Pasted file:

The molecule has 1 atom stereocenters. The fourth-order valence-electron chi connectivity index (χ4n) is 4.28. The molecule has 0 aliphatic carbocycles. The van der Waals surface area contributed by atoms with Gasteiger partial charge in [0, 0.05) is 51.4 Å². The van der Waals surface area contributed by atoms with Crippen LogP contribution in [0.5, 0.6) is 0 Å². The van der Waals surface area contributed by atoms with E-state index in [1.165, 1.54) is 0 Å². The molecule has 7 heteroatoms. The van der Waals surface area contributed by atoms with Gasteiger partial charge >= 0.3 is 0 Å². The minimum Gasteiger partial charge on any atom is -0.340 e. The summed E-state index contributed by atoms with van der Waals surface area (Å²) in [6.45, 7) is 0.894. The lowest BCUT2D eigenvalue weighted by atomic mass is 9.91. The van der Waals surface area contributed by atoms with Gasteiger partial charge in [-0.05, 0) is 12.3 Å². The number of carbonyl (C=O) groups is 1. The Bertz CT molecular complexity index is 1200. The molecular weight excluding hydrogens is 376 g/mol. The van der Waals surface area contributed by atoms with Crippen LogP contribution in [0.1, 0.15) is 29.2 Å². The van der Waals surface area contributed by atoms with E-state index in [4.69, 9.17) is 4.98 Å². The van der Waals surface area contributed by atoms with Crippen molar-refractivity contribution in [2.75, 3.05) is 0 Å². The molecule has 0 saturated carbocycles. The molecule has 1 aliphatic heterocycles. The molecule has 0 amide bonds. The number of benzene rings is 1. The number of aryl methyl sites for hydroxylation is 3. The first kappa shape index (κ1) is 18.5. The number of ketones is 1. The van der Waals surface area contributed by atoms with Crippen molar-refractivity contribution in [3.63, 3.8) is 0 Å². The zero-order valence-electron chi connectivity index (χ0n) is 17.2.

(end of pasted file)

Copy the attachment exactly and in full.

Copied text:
The molecule has 1 atom stereocenters. The fourth-order valence-electron chi connectivity index (χ4n) is 4.28. The molecule has 0 aliphatic carbocycles. The van der Waals surface area contributed by atoms with Gasteiger partial charge in [0, 0.05) is 51.4 Å². The van der Waals surface area contributed by atoms with Crippen LogP contribution in [0.5, 0.6) is 0 Å². The van der Waals surface area contributed by atoms with E-state index in [1.165, 1.54) is 0 Å². The molecule has 7 heteroatoms. The van der Waals surface area contributed by atoms with Gasteiger partial charge >= 0.3 is 0 Å². The minimum Gasteiger partial charge on any atom is -0.340 e. The summed E-state index contributed by atoms with van der Waals surface area (Å²) in [6.45, 7) is 0.894. The lowest BCUT2D eigenvalue weighted by atomic mass is 9.91. The van der Waals surface area contributed by atoms with Gasteiger partial charge in [-0.05, 0) is 12.3 Å². The number of carbonyl (C=O) groups is 1. The Bertz CT molecular complexity index is 1200. The molecular weight excluding hydrogens is 376 g/mol. The van der Waals surface area contributed by atoms with Crippen LogP contribution in [0.1, 0.15) is 29.2 Å². The van der Waals surface area contributed by atoms with E-state index in [4.69, 9.17) is 4.98 Å². The van der Waals surface area contributed by atoms with Crippen molar-refractivity contribution in [2.75, 3.05) is 0 Å². The molecule has 0 saturated carbocycles. The molecule has 1 aliphatic heterocycles. The molecule has 0 amide bonds. The number of benzene rings is 1. The number of aryl methyl sites for hydroxylation is 3. The first kappa shape index (κ1) is 18.5. The number of ketones is 1. The van der Waals surface area contributed by atoms with Crippen molar-refractivity contribution in [3.63, 3.8) is 0 Å². The zero-order valence-electron chi connectivity index (χ0n) is 17.2.